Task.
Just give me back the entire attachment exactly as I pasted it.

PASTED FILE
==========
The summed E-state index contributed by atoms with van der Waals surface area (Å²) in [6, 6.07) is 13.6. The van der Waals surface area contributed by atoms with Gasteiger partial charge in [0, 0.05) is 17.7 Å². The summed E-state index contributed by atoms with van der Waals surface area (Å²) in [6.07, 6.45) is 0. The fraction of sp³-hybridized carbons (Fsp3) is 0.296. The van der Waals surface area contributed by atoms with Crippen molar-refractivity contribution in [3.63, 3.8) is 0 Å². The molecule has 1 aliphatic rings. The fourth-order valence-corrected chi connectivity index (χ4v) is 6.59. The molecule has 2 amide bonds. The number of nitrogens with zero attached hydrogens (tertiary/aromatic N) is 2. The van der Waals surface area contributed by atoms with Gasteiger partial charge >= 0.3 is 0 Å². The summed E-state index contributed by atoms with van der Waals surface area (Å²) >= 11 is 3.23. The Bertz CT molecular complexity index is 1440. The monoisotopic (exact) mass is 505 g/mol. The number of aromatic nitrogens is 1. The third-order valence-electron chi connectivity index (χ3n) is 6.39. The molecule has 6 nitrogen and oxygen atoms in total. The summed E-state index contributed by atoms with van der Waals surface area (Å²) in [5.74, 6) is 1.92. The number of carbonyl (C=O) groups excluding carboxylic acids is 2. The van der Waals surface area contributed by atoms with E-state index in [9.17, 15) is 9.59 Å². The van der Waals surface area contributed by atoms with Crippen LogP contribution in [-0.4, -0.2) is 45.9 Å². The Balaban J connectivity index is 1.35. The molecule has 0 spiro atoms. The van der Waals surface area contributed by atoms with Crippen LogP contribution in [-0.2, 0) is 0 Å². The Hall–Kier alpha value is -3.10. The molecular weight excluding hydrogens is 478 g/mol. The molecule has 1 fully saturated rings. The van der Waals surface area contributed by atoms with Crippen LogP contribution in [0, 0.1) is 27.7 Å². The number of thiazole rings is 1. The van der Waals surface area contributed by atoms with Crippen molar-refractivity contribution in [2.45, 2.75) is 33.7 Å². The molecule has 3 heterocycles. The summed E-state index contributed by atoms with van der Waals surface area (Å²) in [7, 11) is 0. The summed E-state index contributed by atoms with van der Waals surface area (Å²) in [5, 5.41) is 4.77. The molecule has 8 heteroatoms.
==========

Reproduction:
The summed E-state index contributed by atoms with van der Waals surface area (Å²) in [6, 6.07) is 13.6. The van der Waals surface area contributed by atoms with Gasteiger partial charge in [0, 0.05) is 17.7 Å². The summed E-state index contributed by atoms with van der Waals surface area (Å²) in [6.07, 6.45) is 0. The fraction of sp³-hybridized carbons (Fsp3) is 0.296. The van der Waals surface area contributed by atoms with Crippen molar-refractivity contribution in [3.63, 3.8) is 0 Å². The molecule has 1 aliphatic rings. The fourth-order valence-corrected chi connectivity index (χ4v) is 6.59. The molecule has 2 amide bonds. The number of nitrogens with zero attached hydrogens (tertiary/aromatic N) is 2. The van der Waals surface area contributed by atoms with Gasteiger partial charge >= 0.3 is 0 Å². The summed E-state index contributed by atoms with van der Waals surface area (Å²) >= 11 is 3.23. The Bertz CT molecular complexity index is 1440. The monoisotopic (exact) mass is 505 g/mol. The number of aromatic nitrogens is 1. The third-order valence-electron chi connectivity index (χ3n) is 6.39. The molecule has 6 nitrogen and oxygen atoms in total. The summed E-state index contributed by atoms with van der Waals surface area (Å²) in [5.74, 6) is 1.92. The number of carbonyl (C=O) groups excluding carboxylic acids is 2. The van der Waals surface area contributed by atoms with E-state index in [9.17, 15) is 9.59 Å². The van der Waals surface area contributed by atoms with Crippen LogP contribution in [-0.4, -0.2) is 45.9 Å². The Balaban J connectivity index is 1.35. The molecule has 0 spiro atoms. The van der Waals surface area contributed by atoms with Crippen LogP contribution in [-0.2, 0) is 0 Å². The Hall–Kier alpha value is -3.10. The molecular weight excluding hydrogens is 478 g/mol. The molecule has 1 fully saturated rings. The van der Waals surface area contributed by atoms with Crippen LogP contribution in [0, 0.1) is 27.7 Å². The number of thiazole rings is 1. The van der Waals surface area contributed by atoms with Crippen molar-refractivity contribution in [2.45, 2.75) is 33.7 Å². The molecule has 3 heterocycles. The summed E-state index contributed by atoms with van der Waals surface area (Å²) in [7, 11) is 0. The summed E-state index contributed by atoms with van der Waals surface area (Å²) in [5, 5.41) is 4.77. The molecule has 8 heteroatoms.